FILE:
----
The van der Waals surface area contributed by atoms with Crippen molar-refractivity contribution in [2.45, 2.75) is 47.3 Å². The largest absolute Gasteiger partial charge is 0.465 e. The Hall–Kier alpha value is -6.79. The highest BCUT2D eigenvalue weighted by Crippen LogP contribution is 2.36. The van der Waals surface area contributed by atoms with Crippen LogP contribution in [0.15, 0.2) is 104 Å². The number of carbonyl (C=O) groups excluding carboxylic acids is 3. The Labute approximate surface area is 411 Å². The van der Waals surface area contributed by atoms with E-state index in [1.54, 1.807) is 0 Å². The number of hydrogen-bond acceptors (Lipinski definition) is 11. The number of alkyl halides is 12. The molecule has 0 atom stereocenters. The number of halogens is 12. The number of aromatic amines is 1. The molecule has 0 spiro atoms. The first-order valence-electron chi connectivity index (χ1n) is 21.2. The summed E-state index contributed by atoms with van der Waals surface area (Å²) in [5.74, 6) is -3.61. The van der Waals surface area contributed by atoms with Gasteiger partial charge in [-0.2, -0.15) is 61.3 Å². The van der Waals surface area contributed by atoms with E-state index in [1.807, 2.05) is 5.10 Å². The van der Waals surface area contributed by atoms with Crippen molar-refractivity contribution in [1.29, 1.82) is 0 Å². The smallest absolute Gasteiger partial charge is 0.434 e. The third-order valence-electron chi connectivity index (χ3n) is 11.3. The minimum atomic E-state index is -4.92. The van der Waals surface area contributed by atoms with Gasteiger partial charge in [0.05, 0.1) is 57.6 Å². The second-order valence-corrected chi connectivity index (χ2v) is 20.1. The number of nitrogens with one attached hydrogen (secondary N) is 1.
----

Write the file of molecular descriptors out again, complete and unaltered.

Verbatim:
The van der Waals surface area contributed by atoms with Crippen molar-refractivity contribution in [2.45, 2.75) is 47.3 Å². The largest absolute Gasteiger partial charge is 0.465 e. The Hall–Kier alpha value is -6.79. The highest BCUT2D eigenvalue weighted by Crippen LogP contribution is 2.36. The van der Waals surface area contributed by atoms with Crippen LogP contribution in [0.15, 0.2) is 104 Å². The number of carbonyl (C=O) groups excluding carboxylic acids is 3. The Labute approximate surface area is 411 Å². The van der Waals surface area contributed by atoms with E-state index in [1.54, 1.807) is 0 Å². The number of hydrogen-bond acceptors (Lipinski definition) is 11. The number of alkyl halides is 12. The molecule has 0 atom stereocenters. The number of halogens is 12. The number of aromatic amines is 1. The molecule has 0 spiro atoms. The first-order valence-electron chi connectivity index (χ1n) is 21.2. The summed E-state index contributed by atoms with van der Waals surface area (Å²) in [5.74, 6) is -3.61. The van der Waals surface area contributed by atoms with Gasteiger partial charge in [-0.2, -0.15) is 61.3 Å². The van der Waals surface area contributed by atoms with E-state index in [1.807, 2.05) is 5.10 Å². The van der Waals surface area contributed by atoms with Crippen molar-refractivity contribution in [1.29, 1.82) is 0 Å². The smallest absolute Gasteiger partial charge is 0.434 e. The third-order valence-electron chi connectivity index (χ3n) is 11.3. The minimum atomic E-state index is -4.92. The van der Waals surface area contributed by atoms with Gasteiger partial charge in [0.05, 0.1) is 57.6 Å². The second-order valence-corrected chi connectivity index (χ2v) is 20.1. The number of nitrogens with one attached hydrogen (secondary N) is 1.